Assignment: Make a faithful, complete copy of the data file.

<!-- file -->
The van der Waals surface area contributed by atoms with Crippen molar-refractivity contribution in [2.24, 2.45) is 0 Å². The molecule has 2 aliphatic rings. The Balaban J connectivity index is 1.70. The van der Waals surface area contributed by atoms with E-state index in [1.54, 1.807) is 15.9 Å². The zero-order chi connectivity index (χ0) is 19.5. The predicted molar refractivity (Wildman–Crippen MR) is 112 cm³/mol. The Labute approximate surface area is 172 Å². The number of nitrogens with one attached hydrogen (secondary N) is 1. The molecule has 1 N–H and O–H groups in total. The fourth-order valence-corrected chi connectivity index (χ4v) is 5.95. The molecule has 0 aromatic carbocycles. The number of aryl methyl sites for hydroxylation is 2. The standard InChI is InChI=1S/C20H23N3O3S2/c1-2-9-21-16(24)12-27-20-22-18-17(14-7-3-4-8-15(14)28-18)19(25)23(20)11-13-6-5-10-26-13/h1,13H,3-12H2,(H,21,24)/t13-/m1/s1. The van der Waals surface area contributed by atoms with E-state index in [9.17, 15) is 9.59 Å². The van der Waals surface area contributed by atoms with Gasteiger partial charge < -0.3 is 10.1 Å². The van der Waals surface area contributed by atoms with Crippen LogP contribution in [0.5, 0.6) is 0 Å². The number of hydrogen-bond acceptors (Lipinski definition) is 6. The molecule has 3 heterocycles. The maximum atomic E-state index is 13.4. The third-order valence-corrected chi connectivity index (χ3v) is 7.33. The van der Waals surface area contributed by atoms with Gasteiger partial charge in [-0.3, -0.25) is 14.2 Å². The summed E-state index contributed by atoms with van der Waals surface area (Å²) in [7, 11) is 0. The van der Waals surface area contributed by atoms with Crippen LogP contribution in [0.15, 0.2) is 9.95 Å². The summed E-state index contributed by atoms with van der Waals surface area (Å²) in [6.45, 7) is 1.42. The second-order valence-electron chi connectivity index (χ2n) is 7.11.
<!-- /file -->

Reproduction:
The van der Waals surface area contributed by atoms with Crippen molar-refractivity contribution in [2.24, 2.45) is 0 Å². The molecule has 2 aliphatic rings. The Balaban J connectivity index is 1.70. The van der Waals surface area contributed by atoms with E-state index in [1.54, 1.807) is 15.9 Å². The zero-order chi connectivity index (χ0) is 19.5. The predicted molar refractivity (Wildman–Crippen MR) is 112 cm³/mol. The Labute approximate surface area is 172 Å². The number of nitrogens with one attached hydrogen (secondary N) is 1. The molecule has 1 N–H and O–H groups in total. The fourth-order valence-corrected chi connectivity index (χ4v) is 5.95. The molecule has 0 aromatic carbocycles. The number of aryl methyl sites for hydroxylation is 2. The standard InChI is InChI=1S/C20H23N3O3S2/c1-2-9-21-16(24)12-27-20-22-18-17(14-7-3-4-8-15(14)28-18)19(25)23(20)11-13-6-5-10-26-13/h1,13H,3-12H2,(H,21,24)/t13-/m1/s1. The van der Waals surface area contributed by atoms with E-state index in [9.17, 15) is 9.59 Å². The van der Waals surface area contributed by atoms with Gasteiger partial charge < -0.3 is 10.1 Å². The van der Waals surface area contributed by atoms with Crippen LogP contribution in [0.5, 0.6) is 0 Å². The number of hydrogen-bond acceptors (Lipinski definition) is 6. The molecule has 3 heterocycles. The maximum atomic E-state index is 13.4. The third-order valence-corrected chi connectivity index (χ3v) is 7.33. The van der Waals surface area contributed by atoms with Gasteiger partial charge in [-0.3, -0.25) is 14.2 Å². The summed E-state index contributed by atoms with van der Waals surface area (Å²) in [7, 11) is 0. The van der Waals surface area contributed by atoms with Crippen LogP contribution in [0.15, 0.2) is 9.95 Å². The summed E-state index contributed by atoms with van der Waals surface area (Å²) in [6.45, 7) is 1.42. The second-order valence-electron chi connectivity index (χ2n) is 7.11.